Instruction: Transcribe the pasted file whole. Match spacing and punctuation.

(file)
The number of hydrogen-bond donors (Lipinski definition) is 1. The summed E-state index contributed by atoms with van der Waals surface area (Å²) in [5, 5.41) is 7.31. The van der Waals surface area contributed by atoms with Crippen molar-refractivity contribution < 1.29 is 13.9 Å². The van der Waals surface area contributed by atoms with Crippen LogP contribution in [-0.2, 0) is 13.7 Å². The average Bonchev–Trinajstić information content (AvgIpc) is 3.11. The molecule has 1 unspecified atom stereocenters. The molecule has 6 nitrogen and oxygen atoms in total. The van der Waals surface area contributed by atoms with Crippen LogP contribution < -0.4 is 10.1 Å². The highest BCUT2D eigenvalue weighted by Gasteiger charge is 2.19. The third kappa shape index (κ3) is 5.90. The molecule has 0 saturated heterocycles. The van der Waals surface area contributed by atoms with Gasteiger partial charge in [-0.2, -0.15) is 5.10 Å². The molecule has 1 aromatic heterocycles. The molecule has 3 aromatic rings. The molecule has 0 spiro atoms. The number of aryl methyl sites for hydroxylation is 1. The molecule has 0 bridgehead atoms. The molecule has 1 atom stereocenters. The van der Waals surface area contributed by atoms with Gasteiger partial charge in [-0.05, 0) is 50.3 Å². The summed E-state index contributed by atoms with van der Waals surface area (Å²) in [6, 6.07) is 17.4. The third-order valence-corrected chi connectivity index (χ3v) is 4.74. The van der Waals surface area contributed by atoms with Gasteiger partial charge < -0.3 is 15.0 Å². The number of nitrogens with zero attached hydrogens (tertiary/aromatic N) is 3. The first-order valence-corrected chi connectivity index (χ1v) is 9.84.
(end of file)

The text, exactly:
The number of hydrogen-bond donors (Lipinski definition) is 1. The summed E-state index contributed by atoms with van der Waals surface area (Å²) in [5, 5.41) is 7.31. The van der Waals surface area contributed by atoms with Crippen molar-refractivity contribution < 1.29 is 13.9 Å². The van der Waals surface area contributed by atoms with Crippen LogP contribution in [-0.2, 0) is 13.7 Å². The average Bonchev–Trinajstić information content (AvgIpc) is 3.11. The molecule has 1 unspecified atom stereocenters. The molecule has 6 nitrogen and oxygen atoms in total. The van der Waals surface area contributed by atoms with Crippen LogP contribution < -0.4 is 10.1 Å². The highest BCUT2D eigenvalue weighted by Gasteiger charge is 2.19. The third kappa shape index (κ3) is 5.90. The molecule has 0 saturated heterocycles. The van der Waals surface area contributed by atoms with Gasteiger partial charge in [-0.2, -0.15) is 5.10 Å². The molecule has 1 aromatic heterocycles. The molecule has 3 aromatic rings. The molecule has 0 spiro atoms. The number of aryl methyl sites for hydroxylation is 1. The molecule has 0 bridgehead atoms. The molecule has 1 atom stereocenters. The van der Waals surface area contributed by atoms with Gasteiger partial charge in [-0.05, 0) is 50.3 Å². The summed E-state index contributed by atoms with van der Waals surface area (Å²) in [6, 6.07) is 17.4. The third-order valence-corrected chi connectivity index (χ3v) is 4.74. The van der Waals surface area contributed by atoms with Gasteiger partial charge < -0.3 is 15.0 Å². The number of nitrogens with zero attached hydrogens (tertiary/aromatic N) is 3. The first-order valence-corrected chi connectivity index (χ1v) is 9.84.